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Claim Your Free Copy of Overtime Primer: Highlights from the New Regulations

The federal DOL overtime regulations go into effect this year. Are you ready?

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This report includes a summary of key changes, including the salary level test and salary basis test.

As a bonus, we've included a handy flowchart to help you determine exemption status under the FLSA.

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June 26, 2002
Supreme Court to Decide Reach of FMLA
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U.S. Supreme Court said that it will decide whether states benefit from immunity from lawsuits by state workers under a 1993 federal law that allows employees to take time off to care for a seriously ill family member. The justices will consider whether the Family and Medical Leave Act represents a valid exercise of congressional power to nullify the sovereign immunity of the states under the Constitution from lawsuits by individuals.

Under provisions at issue in the case, eligible employees may take up to 12 weeks of unpaid leave per year to care for a parent, child or spouse with a serious health condition.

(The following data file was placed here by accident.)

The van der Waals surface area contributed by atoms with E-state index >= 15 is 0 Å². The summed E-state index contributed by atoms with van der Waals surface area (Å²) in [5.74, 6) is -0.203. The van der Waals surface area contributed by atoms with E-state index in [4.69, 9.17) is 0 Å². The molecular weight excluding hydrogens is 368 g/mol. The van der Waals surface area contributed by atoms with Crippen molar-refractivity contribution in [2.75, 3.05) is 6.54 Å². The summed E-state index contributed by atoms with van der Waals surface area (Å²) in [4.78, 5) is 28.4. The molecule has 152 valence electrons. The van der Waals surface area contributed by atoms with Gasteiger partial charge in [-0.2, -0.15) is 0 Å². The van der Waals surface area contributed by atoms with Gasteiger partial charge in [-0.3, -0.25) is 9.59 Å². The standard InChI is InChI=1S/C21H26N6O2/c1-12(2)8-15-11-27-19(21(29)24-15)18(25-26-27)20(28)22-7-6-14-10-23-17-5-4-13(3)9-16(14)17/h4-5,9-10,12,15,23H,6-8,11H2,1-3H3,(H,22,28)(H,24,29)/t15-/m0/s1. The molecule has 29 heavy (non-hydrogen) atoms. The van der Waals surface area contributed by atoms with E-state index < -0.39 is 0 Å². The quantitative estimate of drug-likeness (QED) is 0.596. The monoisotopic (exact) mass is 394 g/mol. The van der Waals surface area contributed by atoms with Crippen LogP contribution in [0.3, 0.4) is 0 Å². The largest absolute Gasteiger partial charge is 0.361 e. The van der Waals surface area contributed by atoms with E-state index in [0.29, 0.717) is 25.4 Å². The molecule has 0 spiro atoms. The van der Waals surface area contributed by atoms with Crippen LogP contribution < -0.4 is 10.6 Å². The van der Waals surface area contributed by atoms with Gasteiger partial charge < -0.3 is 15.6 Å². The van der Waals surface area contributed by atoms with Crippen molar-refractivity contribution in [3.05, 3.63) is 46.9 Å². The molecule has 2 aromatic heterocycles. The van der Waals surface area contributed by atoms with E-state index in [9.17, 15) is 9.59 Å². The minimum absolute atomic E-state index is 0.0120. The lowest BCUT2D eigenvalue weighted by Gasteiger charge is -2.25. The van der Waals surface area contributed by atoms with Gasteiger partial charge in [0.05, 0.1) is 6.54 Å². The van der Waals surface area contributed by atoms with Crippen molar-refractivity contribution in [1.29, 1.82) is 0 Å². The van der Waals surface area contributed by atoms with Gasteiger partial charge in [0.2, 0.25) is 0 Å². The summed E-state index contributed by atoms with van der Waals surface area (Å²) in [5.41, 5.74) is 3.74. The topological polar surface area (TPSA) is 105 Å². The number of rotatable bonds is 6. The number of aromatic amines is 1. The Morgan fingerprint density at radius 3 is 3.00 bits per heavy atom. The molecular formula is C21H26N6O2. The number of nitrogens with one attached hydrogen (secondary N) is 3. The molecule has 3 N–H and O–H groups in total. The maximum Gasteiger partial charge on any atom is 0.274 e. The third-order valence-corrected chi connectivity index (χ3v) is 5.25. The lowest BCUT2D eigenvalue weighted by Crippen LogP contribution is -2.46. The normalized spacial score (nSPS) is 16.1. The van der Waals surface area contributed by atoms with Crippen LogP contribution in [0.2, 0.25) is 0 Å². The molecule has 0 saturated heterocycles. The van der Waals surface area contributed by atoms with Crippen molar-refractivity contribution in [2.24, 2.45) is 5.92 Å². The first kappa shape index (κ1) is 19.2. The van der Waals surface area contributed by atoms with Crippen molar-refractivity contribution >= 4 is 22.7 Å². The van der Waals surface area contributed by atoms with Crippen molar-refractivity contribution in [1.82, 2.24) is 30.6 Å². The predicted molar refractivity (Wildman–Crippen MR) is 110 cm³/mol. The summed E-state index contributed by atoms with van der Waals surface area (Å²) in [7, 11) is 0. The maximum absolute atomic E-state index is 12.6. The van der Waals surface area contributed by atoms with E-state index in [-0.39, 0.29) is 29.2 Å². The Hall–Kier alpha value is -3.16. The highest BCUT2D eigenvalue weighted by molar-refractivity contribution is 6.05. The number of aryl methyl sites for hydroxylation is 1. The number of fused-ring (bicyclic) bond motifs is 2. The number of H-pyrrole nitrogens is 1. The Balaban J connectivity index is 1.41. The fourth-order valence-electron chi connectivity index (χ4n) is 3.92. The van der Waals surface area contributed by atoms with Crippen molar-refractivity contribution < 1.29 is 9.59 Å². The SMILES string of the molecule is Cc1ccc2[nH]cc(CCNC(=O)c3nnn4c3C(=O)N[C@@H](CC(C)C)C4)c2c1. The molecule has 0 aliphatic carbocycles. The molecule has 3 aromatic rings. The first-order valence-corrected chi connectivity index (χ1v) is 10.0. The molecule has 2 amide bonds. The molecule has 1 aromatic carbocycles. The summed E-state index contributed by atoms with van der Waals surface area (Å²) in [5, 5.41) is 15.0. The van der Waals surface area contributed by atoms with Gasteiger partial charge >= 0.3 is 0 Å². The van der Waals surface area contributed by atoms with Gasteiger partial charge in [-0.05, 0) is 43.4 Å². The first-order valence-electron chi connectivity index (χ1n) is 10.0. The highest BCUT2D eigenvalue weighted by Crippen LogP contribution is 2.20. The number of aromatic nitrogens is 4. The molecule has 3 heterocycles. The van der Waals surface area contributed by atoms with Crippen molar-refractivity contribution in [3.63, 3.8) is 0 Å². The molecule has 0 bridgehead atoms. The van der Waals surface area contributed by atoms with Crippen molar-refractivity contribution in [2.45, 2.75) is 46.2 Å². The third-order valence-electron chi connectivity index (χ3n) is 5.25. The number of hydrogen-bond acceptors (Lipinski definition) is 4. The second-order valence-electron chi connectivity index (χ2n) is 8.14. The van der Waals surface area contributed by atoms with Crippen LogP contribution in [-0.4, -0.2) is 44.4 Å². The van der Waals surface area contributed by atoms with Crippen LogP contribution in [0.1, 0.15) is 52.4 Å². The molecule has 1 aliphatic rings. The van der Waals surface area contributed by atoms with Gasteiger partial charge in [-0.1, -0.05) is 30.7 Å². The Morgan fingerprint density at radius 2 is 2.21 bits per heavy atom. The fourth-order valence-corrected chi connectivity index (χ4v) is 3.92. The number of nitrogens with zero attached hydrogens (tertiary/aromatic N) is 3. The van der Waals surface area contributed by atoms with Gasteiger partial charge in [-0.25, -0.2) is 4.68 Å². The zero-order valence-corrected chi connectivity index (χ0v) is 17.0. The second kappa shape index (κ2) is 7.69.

The case involves William Hibbs, an employee of the Nevada Department of Human Resources, who sought leave in 1997 to care for his ailing wife. He received permission for the full 12 weeks.

His employer also granted him a special benefit of paid leave donated by other employees available under state law known as "catastrophic leave," but said it would count as part of his entitlement of 12 weeks leave.

Hibbs had requested 200 hours of catastrophic leave. He argued his leave under the federal law should begin only after his catastrophic leave had ended. He was dismissed at the end of 1997, and then sued, arguing his employer had violated the terms of the federal law.

A federal judge ruled the Constitution's 11th Amendment on state sovereign immunity barred Hibbs' lawsuit. However, a U.S. appeals court disagreed, ruling the law represents a valid use of congressional power.

Nevada, supported by 12 other states, appealed to the Supreme Court. The Justice Department defended the federal law, saying it responds to the continuing effects of well-documented, historic gender discrimination at work.

The Supreme Court will hear arguments and then decide the case during its upcoming term that begins in October.

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